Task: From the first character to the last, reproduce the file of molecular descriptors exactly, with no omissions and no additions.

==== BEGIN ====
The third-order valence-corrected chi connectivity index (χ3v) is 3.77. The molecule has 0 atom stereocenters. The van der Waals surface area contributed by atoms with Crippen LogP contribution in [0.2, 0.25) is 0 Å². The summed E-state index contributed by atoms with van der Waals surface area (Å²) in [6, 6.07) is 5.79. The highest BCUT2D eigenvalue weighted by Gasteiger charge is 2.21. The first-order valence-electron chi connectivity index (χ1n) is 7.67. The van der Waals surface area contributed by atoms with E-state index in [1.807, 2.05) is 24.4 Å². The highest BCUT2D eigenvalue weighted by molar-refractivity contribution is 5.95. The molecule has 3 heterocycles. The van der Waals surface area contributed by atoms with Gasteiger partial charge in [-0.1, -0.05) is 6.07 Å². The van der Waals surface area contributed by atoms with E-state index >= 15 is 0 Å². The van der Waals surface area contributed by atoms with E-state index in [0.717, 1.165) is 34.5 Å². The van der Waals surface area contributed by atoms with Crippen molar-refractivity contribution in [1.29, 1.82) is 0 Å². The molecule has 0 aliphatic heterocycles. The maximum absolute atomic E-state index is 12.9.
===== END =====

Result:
The third-order valence-corrected chi connectivity index (χ3v) is 3.77. The molecule has 0 atom stereocenters. The van der Waals surface area contributed by atoms with Crippen LogP contribution in [0.2, 0.25) is 0 Å². The summed E-state index contributed by atoms with van der Waals surface area (Å²) in [6, 6.07) is 5.79. The highest BCUT2D eigenvalue weighted by Gasteiger charge is 2.21. The first-order valence-electron chi connectivity index (χ1n) is 7.67. The van der Waals surface area contributed by atoms with E-state index in [1.807, 2.05) is 24.4 Å². The highest BCUT2D eigenvalue weighted by molar-refractivity contribution is 5.95. The molecule has 3 heterocycles. The van der Waals surface area contributed by atoms with Gasteiger partial charge in [-0.1, -0.05) is 6.07 Å². The van der Waals surface area contributed by atoms with E-state index >= 15 is 0 Å². The van der Waals surface area contributed by atoms with E-state index in [0.717, 1.165) is 34.5 Å². The van der Waals surface area contributed by atoms with Crippen molar-refractivity contribution in [1.29, 1.82) is 0 Å². The molecule has 0 aliphatic heterocycles. The maximum absolute atomic E-state index is 12.9.